How To Wrap Your Hair | Night Time Routine for Straight hair /Silk Press

But Charlene’s life is far from your average success story. Born in Boston in 1950, she was raised in Camden Street Projects, a low-income housing unit designated for veterans in the once predominantly black community of Roxbury. Because of her mother’s alcohol addiction, she was separated from her siblings at the age of 12 and bounced around foster homes until she became pregnant at 18.


Wanting to create a better life for her daughter, beauty school was one of the few options available for her and other women on public assistance. ”I knew I didn’t want to be behind a desk all day and my dyslexia would have only made the work more stressful,’’ she said. “I’d always been creative with my hands and used to braid hair so I figured I’d become a hairdresser.”

Charlene’s career began in the early ‘70s at Olive’s Hair Salon, which was the leading black hair salon in Boston and owned by master stylist Olive Benson who became Charlene’s mentor. Initially, Charlene found it difficult to gain the trust of the clients. “People saw my long soft wavy hair and light complexion, and didn’t believe I could do Black hair.” she says. Not letting stereotypes become a barrier, she focused on creating positive client interactions and paved her own way as a master hairstylist and sharing her head wrap technique.


By the 1980s, Charlene was a mogul opening three high-end salons in Massachusetts, a staging and decorating company and a private consulting business while raising her three children with her husband Ronald, a former firefighter. Representing companies like Soft Sheen and L’Oréal, Charlene incorporated the hair wrap throughout her shows, sharing the technique with audiences across the US, China, Brazil, and Europe.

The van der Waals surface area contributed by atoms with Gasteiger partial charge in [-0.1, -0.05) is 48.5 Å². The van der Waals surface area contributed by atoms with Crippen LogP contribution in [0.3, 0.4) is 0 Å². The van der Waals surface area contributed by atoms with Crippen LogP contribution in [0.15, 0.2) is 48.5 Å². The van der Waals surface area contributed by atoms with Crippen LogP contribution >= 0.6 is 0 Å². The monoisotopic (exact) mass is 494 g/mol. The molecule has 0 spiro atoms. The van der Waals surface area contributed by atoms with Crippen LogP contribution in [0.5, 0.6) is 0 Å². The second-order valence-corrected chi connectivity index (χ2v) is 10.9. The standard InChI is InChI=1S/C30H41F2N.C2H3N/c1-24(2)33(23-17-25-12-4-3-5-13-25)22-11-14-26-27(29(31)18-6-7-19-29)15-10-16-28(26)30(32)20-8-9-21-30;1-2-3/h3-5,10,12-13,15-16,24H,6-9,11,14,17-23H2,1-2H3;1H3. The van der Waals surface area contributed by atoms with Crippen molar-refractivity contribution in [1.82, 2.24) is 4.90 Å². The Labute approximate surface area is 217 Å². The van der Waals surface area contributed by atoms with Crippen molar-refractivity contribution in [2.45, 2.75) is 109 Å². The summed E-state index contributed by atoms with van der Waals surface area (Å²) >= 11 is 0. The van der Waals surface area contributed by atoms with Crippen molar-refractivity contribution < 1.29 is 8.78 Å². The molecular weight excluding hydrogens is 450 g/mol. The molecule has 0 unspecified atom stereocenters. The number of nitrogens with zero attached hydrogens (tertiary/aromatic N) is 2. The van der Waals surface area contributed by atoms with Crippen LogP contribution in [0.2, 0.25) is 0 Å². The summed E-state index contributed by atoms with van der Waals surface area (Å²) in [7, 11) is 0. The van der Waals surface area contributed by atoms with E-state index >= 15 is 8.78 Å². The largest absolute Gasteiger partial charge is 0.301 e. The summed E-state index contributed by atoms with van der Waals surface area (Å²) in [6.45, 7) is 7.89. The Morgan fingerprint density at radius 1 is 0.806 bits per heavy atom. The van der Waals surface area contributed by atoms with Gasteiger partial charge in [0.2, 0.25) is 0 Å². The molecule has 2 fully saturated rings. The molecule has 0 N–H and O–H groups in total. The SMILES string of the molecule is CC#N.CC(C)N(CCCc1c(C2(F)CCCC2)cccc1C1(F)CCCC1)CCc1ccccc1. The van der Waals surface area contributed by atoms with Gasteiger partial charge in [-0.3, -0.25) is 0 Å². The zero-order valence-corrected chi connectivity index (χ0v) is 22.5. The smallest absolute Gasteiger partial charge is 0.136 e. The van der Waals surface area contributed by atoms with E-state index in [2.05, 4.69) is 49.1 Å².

Hair Tutorial: How to Wrap Medium Length Hair

With almost 50 years of experience, Charlene has styled some of the most renowned Black figures including Dr. Maya Angelou, Diahnne Carroll, Anita Baker, and Nancy Wilson. “My mother always told me to be the best. If I was a street sweeper, I needed to be the best street sweeper I could be. So I took that lesson and became the master stylist I am now. “

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Photo: Charlene Carroll

Closing her last salon in 2015, Charlene continues to put the shears to work with her private clientele. She is currently writing her memoir and continues to volunteer, a passion that has allowed her to share her story at youth centers, schools, and nonprofit organizations.


Jennifer Gil-Velazquez is an Afro-Dominican content and communications writer based on the East Coast.